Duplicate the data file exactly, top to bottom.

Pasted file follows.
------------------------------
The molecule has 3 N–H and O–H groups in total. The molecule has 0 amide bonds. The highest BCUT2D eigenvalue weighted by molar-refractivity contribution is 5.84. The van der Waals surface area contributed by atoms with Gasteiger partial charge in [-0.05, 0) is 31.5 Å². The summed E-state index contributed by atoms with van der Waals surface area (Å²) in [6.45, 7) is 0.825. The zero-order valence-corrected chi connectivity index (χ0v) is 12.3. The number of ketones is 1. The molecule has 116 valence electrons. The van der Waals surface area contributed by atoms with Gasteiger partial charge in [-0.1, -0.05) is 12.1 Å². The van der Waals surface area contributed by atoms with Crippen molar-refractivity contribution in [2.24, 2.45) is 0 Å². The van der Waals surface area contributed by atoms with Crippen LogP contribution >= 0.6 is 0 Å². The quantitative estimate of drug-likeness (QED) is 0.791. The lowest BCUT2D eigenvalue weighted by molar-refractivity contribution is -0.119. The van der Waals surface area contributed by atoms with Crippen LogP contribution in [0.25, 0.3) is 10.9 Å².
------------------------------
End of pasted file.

The molecule has 3 N–H and O–H groups in total. The molecule has 0 amide bonds. The highest BCUT2D eigenvalue weighted by molar-refractivity contribution is 5.84. The van der Waals surface area contributed by atoms with Gasteiger partial charge in [-0.05, 0) is 31.5 Å². The summed E-state index contributed by atoms with van der Waals surface area (Å²) in [6.45, 7) is 0.825. The zero-order valence-corrected chi connectivity index (χ0v) is 12.3. The number of ketones is 1. The molecule has 116 valence electrons. The van der Waals surface area contributed by atoms with Gasteiger partial charge in [-0.1, -0.05) is 12.1 Å². The van der Waals surface area contributed by atoms with Crippen molar-refractivity contribution in [2.24, 2.45) is 0 Å². The van der Waals surface area contributed by atoms with Crippen LogP contribution >= 0.6 is 0 Å². The quantitative estimate of drug-likeness (QED) is 0.791. The lowest BCUT2D eigenvalue weighted by molar-refractivity contribution is -0.119. The van der Waals surface area contributed by atoms with Crippen LogP contribution in [0.25, 0.3) is 10.9 Å².